A call for an unknown male ‘collapsed outside tube station, blood seen’, took me to Theatreland and I found the middle-aged man on the ground making strange noises as he drifted in and out of consciousness. He had been drinking but not much, according to his lady friend and had complained of ‘feeling strange’ all night. The blood was coming from a head wound he’d received when he fell to the pavement.
Night workmen around the station had helped all they could before I got there and I spent almost half an hour with him, keeping him awake on oxygen, before an ambulance arrived. As soon as he was moved he began to vomit acidic red stuff – not blood, food and red wine I think, but it smelled very bad indeed and burned the inside of my nostrils.
He was taken to the ambulance and off to hospital, a little more aware by the time he’d been transferred to the vehicle. I thought he might have had a neurological event but I heard later that he’d simply had too much alcohol. Apparently he’d been drinking long before he met up with his friend.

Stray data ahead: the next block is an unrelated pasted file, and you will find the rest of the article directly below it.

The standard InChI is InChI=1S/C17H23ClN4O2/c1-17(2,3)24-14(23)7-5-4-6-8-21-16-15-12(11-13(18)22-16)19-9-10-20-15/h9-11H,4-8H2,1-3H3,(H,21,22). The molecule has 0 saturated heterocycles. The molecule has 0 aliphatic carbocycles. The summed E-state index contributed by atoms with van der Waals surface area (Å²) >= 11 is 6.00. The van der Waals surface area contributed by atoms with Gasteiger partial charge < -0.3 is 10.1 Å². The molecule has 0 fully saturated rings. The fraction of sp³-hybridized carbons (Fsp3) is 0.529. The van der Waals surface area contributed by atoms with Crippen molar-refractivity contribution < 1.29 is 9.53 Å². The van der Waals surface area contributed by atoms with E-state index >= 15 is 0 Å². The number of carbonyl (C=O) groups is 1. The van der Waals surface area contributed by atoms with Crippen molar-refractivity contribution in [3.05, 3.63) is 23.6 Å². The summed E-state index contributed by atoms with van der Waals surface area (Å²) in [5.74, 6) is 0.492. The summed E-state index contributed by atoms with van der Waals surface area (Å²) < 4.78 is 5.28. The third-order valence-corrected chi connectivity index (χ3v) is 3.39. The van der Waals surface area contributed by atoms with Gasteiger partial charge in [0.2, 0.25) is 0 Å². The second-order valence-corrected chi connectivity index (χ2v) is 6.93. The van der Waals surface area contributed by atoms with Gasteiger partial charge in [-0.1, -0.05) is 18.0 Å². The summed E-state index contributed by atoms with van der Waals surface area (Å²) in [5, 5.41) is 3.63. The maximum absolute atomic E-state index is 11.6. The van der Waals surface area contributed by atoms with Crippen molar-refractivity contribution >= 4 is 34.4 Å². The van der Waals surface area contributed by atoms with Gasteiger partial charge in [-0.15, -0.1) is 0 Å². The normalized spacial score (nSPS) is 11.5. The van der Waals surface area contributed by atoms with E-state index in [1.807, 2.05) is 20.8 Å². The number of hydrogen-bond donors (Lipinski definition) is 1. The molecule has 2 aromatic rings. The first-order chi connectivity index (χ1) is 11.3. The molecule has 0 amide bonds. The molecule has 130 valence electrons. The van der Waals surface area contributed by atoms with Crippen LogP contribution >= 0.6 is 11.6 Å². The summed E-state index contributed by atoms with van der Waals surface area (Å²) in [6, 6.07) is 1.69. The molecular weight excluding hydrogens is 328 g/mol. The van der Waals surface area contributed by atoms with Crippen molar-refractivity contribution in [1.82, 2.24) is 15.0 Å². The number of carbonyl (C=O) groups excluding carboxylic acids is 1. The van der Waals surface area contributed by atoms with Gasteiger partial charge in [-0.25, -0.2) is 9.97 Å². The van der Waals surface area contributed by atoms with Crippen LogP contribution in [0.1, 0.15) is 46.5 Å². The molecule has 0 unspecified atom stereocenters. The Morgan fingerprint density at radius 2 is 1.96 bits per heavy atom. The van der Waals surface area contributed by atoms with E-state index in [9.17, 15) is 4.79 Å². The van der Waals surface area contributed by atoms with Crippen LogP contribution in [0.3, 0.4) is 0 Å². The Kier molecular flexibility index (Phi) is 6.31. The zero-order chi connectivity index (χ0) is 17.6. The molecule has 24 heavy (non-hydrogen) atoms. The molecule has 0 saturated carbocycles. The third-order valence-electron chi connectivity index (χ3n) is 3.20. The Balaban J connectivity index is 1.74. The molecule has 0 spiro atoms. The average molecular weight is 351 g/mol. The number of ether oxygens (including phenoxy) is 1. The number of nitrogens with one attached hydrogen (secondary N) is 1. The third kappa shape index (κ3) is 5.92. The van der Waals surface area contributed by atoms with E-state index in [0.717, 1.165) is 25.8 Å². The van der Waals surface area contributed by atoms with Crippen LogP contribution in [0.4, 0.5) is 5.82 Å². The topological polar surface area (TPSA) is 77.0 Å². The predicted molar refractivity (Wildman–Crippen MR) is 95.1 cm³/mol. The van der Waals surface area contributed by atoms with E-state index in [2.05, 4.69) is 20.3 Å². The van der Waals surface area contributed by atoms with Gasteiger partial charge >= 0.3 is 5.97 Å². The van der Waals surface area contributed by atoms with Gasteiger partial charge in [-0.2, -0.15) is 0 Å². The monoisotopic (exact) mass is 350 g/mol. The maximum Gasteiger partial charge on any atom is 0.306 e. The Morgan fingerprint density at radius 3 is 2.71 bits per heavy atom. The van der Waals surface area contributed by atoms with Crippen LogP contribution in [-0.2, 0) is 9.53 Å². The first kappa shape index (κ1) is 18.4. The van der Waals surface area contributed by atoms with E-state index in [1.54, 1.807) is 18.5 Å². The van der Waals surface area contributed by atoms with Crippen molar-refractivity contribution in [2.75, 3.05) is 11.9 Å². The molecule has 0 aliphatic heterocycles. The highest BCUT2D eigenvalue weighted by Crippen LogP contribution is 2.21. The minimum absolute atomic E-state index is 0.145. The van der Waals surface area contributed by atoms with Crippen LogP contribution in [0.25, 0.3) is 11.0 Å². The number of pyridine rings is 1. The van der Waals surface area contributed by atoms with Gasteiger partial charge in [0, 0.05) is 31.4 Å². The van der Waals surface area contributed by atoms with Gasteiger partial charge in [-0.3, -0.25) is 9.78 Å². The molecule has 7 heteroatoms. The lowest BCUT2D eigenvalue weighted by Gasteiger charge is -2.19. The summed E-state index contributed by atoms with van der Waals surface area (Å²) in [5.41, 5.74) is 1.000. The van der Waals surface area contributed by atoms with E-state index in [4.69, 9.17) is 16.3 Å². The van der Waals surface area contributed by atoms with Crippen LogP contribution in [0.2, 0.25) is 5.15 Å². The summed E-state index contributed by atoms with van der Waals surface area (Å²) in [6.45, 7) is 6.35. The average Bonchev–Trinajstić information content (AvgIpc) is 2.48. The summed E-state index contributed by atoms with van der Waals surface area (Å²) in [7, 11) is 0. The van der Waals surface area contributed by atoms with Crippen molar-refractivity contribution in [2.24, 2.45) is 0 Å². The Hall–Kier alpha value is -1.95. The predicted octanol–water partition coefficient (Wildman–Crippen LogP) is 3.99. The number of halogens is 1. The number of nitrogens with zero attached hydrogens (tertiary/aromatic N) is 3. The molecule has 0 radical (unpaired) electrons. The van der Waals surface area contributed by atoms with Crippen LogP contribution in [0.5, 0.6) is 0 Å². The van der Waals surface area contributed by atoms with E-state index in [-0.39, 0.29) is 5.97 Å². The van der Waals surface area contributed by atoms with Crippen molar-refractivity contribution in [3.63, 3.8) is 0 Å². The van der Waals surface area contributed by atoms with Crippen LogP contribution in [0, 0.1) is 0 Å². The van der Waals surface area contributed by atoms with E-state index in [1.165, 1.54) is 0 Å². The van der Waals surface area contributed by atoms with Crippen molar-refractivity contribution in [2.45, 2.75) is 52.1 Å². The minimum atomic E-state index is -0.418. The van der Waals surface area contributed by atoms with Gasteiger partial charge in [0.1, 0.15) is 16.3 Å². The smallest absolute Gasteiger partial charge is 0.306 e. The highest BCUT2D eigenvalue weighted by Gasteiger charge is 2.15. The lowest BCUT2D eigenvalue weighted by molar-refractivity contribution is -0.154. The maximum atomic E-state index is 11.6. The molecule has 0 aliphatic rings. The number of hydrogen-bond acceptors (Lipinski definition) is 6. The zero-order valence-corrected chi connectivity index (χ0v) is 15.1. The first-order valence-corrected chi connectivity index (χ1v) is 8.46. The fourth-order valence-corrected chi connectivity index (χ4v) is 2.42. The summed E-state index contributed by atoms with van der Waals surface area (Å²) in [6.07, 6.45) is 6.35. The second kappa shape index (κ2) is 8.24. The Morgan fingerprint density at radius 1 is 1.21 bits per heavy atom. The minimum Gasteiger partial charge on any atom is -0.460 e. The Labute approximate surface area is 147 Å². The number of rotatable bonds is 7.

I think I’ve said this before…never ever abandon your drunken friend in a public place, even if he’s a pain in the neck. An inebriated 25 year-old man was dumped in Covent Garden by his so-called mates and I was called to help him. He was vomiting and helpless. He’d clung around the legs of a club doorman asking for an ambulance until he’d conceded, so off he went to hospital. Thanks, guys.
I wasn’t required for a 45 year-old with chest pain at a police station; the crew were on scene with me and another pair of hands was unlikely to be needed because most of these calls are from scared prisoners who just don’t want to be there.
My last call of the night came in the early hours, after a lull of about three hours. He was a 62 year-old COPD patient with severe DIB and it was genuine enough for me to put him on a nebuliser immediately, even though the crew were on scene a few seconds after me. He recovered a little on this and by the time he was in the ambulance, he looked a lot healthier, if that can be said of someone with a chronic breathing condition.